Revenue Recognition and Extraordinary Items

Revenue recognition, otherwise referred to as when the right of return exists has led to the rise of many issues with regards to whether revenue is ‘earned’ at the point where it is normally sold. What SFAS No. 48 created were the rules that would regulate unjustified diversity that already existed. Statement No. 48 clarifies how a business should go about accounting for sales in instances where the buyer is at liberty to return the product. Cash received from these kinds of transactions can only be accounted for when certain conditions stated in SFAS No. 48 are constant. In the event that these conditions are not met, revenue is not recognized.

According to Lynn & Dean (2004), accounting literature regarding revenue recognition has widely covered conceptual issues that are general and some are specific to certain industries. Some of the literature that has been written on the recognition of revenue includes the statements from the Financial Accounting Standard boards and those of the Financial Accounting Standards (SFAS) No. 45, No. 13, No. 49, Accounting for leases, statements from American Institute of Public Accountants and Financial reporting by cable Television Companies.

Revenue is only recognizable when there is the existence of persuasive evidence. Different companies have different ways of documenting sales. These methods vary depending on the type of customer, the kind of service or product being offered or sold as well as other factors that can be distinguished. Some companies may not have set rules and regulations of documenting sales, but they usually have other forms of documenting sales, sometimes written, other times electronic. These documentations, then, act as enough persuasive evidence at the point of sale.

When a consumer buys something and the seller gives him or her right to return, revenue will only be recognized at the point of sale. In the event that the product is damaged or destroyed, the seller is not obliged to return money to the buyer. The seller is also not obliged in the future to ensure resale of the product to his buyer. As such, laid rules and regulations have to be followed with regards to when and how goods can be returned.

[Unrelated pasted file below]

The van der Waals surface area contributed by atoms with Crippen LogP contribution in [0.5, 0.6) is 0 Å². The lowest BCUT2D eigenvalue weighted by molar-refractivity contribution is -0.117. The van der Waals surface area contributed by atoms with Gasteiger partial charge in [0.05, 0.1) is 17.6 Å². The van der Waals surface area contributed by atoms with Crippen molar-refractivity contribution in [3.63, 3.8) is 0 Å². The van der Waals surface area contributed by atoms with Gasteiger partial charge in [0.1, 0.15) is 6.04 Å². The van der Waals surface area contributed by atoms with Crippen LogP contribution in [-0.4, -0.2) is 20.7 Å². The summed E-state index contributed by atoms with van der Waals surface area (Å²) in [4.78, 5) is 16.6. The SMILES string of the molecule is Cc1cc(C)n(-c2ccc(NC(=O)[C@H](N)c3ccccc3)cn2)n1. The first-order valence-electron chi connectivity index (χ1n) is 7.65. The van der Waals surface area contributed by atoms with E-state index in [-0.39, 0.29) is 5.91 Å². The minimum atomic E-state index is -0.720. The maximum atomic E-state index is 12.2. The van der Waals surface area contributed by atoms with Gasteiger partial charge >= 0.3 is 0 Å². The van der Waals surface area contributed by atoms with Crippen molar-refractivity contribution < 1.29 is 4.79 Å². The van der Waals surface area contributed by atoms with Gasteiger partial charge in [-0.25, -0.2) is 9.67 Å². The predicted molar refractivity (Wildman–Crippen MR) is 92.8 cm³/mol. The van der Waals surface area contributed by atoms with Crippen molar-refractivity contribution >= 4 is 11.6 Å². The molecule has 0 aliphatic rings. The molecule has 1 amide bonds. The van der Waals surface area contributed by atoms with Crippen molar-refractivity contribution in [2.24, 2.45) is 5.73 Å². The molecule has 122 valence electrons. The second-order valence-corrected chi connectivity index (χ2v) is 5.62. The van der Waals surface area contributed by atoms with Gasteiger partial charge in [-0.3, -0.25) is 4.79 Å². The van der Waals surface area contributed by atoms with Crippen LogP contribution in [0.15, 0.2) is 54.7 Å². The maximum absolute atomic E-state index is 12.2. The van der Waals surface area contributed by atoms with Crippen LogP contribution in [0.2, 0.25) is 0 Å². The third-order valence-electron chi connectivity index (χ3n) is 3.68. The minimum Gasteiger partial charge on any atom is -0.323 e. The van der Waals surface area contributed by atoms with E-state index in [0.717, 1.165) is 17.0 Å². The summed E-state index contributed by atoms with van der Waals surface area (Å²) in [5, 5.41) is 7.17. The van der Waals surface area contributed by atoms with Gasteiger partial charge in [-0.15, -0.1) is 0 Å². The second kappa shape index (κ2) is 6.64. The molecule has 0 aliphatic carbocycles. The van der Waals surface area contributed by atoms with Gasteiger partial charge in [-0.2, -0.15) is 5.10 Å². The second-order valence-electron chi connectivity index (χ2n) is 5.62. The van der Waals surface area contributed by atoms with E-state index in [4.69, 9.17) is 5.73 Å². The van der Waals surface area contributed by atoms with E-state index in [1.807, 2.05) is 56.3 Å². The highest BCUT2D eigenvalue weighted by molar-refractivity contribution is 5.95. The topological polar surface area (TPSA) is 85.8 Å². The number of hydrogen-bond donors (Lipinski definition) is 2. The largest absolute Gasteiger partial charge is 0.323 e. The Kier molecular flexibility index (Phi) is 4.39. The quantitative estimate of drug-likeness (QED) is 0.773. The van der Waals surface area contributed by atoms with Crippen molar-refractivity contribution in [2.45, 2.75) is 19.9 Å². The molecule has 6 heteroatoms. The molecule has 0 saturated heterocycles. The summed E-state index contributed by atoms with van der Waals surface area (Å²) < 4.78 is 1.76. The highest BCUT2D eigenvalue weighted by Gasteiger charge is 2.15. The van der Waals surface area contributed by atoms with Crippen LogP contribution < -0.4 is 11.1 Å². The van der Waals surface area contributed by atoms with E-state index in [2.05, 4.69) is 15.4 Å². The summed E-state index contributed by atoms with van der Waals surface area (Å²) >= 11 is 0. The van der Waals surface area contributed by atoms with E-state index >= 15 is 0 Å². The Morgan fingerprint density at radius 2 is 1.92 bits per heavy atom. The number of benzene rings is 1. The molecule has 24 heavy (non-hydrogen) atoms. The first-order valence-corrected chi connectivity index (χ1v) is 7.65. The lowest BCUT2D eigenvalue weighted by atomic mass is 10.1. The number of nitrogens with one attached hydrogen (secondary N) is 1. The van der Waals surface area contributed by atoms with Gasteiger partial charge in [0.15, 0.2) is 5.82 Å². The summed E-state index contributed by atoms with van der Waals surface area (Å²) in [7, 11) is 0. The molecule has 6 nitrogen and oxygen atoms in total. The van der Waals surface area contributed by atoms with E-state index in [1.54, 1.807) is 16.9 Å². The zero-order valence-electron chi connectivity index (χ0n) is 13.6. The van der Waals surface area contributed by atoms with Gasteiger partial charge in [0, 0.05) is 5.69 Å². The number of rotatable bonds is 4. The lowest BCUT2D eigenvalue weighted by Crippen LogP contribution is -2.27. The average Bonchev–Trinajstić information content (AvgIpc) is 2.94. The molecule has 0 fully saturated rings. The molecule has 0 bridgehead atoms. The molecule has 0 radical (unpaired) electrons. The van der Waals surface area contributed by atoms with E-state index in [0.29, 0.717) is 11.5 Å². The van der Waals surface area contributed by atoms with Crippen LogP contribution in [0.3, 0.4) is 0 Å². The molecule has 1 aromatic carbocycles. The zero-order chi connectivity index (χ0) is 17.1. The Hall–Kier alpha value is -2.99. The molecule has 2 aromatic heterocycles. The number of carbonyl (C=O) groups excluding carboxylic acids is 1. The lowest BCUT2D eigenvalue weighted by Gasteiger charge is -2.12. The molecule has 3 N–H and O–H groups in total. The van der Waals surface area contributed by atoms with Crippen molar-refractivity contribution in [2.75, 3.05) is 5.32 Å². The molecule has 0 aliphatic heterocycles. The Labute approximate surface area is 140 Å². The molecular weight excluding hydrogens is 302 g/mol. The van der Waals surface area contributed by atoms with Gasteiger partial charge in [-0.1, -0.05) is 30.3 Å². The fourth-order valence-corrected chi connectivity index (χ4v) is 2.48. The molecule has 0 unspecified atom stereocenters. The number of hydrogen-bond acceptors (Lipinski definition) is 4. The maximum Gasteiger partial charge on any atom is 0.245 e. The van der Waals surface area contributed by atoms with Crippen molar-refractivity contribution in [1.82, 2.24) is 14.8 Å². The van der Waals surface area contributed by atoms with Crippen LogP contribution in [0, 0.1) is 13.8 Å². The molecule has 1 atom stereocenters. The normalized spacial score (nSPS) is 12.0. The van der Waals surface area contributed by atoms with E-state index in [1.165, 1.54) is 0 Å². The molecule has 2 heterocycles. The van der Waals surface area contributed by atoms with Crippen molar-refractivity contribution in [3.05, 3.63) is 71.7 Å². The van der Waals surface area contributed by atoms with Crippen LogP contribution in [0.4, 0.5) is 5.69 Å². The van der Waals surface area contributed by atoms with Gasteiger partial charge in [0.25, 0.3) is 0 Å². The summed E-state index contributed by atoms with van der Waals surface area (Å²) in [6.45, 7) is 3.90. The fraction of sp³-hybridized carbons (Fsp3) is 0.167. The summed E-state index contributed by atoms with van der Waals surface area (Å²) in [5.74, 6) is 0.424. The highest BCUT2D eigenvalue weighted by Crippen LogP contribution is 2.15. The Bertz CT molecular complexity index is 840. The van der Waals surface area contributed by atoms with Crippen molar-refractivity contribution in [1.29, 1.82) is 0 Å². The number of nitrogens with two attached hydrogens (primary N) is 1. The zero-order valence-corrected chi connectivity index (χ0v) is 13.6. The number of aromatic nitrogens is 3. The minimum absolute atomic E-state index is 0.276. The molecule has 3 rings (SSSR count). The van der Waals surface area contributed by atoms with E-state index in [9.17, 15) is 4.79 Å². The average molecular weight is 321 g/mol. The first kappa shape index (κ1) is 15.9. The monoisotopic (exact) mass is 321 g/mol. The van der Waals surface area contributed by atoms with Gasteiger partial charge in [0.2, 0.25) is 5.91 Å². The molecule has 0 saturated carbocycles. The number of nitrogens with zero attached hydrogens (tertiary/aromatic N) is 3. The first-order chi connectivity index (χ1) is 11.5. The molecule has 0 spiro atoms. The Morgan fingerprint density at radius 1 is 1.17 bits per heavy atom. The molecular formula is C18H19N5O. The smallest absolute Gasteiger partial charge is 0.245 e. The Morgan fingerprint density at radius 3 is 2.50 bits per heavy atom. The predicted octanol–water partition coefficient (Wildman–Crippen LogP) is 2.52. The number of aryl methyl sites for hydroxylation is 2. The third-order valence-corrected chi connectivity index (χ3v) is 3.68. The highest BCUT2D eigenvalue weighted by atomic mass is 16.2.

According to FASB Statement No. 5, Accounting for Contingencies, future returns cannot be reasonably estimated as it depends on various other factors and conditions that vary from one circumstance to the next. There are, however, certain conditions that can be used to determine these future returns. One such factor would be to check whether the product is susceptible to being declared technologically, obsolete or there could be variation in demand for the product. The period that it takes for a particular product to be returned must also be considered when determining future returns.

The other factor is the historical evidence about the returns of certain products. These experiences are sometimes not possible to apply as there may be changes in technology or the way customers are handled. Again, similar transactions could be absent from previous records making it impossible to refer to the past. Lack of a point of reference makes it hard for the enterprises to estimate future costs of product returns.

Furthermore, Lynn & Dean (2004) reckon that it is the norm in certain companies to allow buyers to return products that have already been sold under clearly stated circumstances. The most common circumstances are when the customer is dissatisfied with the product. In the kind of business where the customer is to resell the product, they would probably return it because they have been unable to sell it. This kind of arrangement where the buyer is allowed to return the product when he or she is not able to resell it is commonly referred to as guaranteed sale arrangements. In the case of perishable goods like vegetables and newspapers, the return is done very soon after the transaction. In other instances, it takes a long period of time for these products to be returned. Products that take long to return include books and equipment that do not expire fast.

Returns vary depending on the industry with low returns on perishable goods that are returned almost immediately. Higher returns can be found in the publishing industry that takes long to return. Problems only occur when the buyer overstocks products and thus takes much longer to return the products. It is for this reason that SOP 75-1 was adopted to regulate how revenue is accounted for in instances when buyers have the right to return goods to the seller. As such, it was decided that revenue would only be recognized when the product was accepted unconditionally.


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Convergence with Accounting Standards
Argosy University
Contemporary Accounting Theory (B7630)
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ISBN (Book)
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Accounting Standards, US GAAP convergence IFRS, FASB and IASB convergence, Contemporary Accounting Theory B7630
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Gaberella Green (Author), 2012, Convergence with Accounting Standards, Munich, GRIN Verlag,